Friday, March 22, 2019

Dave’s Music Database Hall of Fame: Music Maker Inductees (March 2019)

Originally posted 3/22/2019; last updated 5/21/2021.

January 22, 2019 marks the 10-year anniversary of the DMDB blog! To honor that, Dave’s Music Database announces its own Hall of Fame. Each month, new inductees will be added. In January, the first dozen inductees were songs. In February, 9 albums were inducted. This month, the top 10 acts of all-time (according to Dave’s Music Database) are being inducted. Note: click on the name of the act to see the full DMDB Music Maker Encyclopedia entry. See the full list of music maker inductees here.

The Beatles (active 1960-1970)

Inducted March 2019 as a “Top 10 All-Time Act.”

“They were the greatest and most influential act of the rock era, and introduced more innovations into popular music than any other rock band of the 20th century. Moreover, they were among the few artists of any discipline that were simultaneously the best at what they did, and the most popular at what they did. Relentlessly imaginative and experimental, the Beatles grabbed a hold of the international mass consciousness in 1964 and never let go for the next six years, always staying ahead of the pack in terms of creativity, but never losing their ability to communicate their increasingly sophisticated ideas to a mass audience. Their supremacy as rock icons remains unchallenged to this day.” RU1 Read more.

Bing Crosby (1903-1977)

Inducted March 2019 as a “Top 10 All-Time Act.”

Bing Crosby was the undisputed best-selling artist until well into the rock era (with over half a billion records in circulation). His everyman persona gave America a symbol of what their country was about during the Depression and World War II. With a far less formal style than the European-influenced classical and popular music of the 1910s and '20s, Crosby put his own stamp on showtunes, film music, country & western songs, patriotic standards, religious hymns, holiday favorites, and ethnic ballads (most notably Irish and Hawaiian). His recording of “White Christmas” ranks as the #1 song of all time according to the DMDB. Read more.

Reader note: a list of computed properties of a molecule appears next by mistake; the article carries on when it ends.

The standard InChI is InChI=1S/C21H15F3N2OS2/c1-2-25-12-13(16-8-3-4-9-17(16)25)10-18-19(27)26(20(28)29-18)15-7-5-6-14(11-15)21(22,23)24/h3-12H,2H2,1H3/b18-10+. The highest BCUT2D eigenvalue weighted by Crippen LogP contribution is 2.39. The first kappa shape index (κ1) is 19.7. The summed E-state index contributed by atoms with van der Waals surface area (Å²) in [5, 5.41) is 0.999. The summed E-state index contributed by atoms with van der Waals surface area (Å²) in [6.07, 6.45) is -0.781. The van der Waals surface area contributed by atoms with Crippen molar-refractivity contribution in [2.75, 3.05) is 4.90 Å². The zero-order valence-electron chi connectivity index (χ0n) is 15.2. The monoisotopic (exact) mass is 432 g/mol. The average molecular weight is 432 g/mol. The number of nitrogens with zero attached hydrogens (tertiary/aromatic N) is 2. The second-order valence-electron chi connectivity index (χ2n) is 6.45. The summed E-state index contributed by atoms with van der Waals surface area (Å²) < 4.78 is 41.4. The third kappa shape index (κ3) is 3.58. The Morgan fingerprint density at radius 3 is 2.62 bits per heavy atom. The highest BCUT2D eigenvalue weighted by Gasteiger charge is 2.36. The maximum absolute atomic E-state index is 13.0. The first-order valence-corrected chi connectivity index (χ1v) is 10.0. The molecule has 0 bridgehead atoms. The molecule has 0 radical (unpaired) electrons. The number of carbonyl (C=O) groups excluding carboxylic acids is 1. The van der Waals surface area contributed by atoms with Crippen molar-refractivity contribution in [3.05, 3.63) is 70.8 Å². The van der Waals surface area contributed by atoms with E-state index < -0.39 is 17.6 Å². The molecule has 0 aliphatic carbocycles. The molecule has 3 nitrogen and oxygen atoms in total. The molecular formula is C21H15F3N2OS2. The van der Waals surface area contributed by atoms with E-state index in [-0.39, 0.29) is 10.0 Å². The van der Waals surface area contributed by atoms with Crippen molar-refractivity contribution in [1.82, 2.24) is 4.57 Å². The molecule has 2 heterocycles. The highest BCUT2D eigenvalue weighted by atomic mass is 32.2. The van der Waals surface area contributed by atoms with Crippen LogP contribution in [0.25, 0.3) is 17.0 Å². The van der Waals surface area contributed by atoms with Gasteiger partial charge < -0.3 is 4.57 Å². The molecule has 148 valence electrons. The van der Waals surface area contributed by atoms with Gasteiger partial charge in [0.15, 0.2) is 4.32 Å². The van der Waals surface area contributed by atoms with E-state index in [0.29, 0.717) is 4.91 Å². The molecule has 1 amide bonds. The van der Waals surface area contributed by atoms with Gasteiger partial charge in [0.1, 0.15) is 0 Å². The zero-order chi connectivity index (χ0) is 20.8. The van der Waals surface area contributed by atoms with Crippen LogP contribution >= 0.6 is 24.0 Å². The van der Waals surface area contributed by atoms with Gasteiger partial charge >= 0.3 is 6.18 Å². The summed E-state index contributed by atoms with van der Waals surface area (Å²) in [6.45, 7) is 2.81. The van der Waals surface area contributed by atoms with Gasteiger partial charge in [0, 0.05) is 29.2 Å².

Tommy Dorsey (1905-1956)

Inducted March 2019 as a “Top 10 All-Time Act.”

“Among the greatest trombonists in jazz history. He and his brother Jimmy played with the California Ramblers, Charleston Chasers, Jean Goldkette, Red Nichols, and Paul Whiteman, among others. Tommy also played with Vincent Lopez and Rudy Vallee. Started his band in 1935 with the heart of the Joe Haymes ensemble, and over the years led an extraordinary array of top musicians. The jazz arrangements of Sy Oliver were among the most acclaimed of the era, and during the early ‘40s the band got a sensational new star in Frank Sinatra.” PM Read more.

Michael Jackson (1958-2009)

Inducted March 2019 as a “Top 10 All-Time Act.”

“Michael Jackson was unquestionably the biggest pop star of the ‘80s, and certainly one of the most popular recording artists of all time.” SH He started as a child star in the ‘60s performing with his brothers and became a solo star in the ‘70s. He achieved his greatest success with Thriller, the biggest-selling album of all time and a DMDB Hall of Fame inductee in the first class. Read more.

Elton John (1947-)

Inducted March 2019 as a “Top 10 All-Time Act.”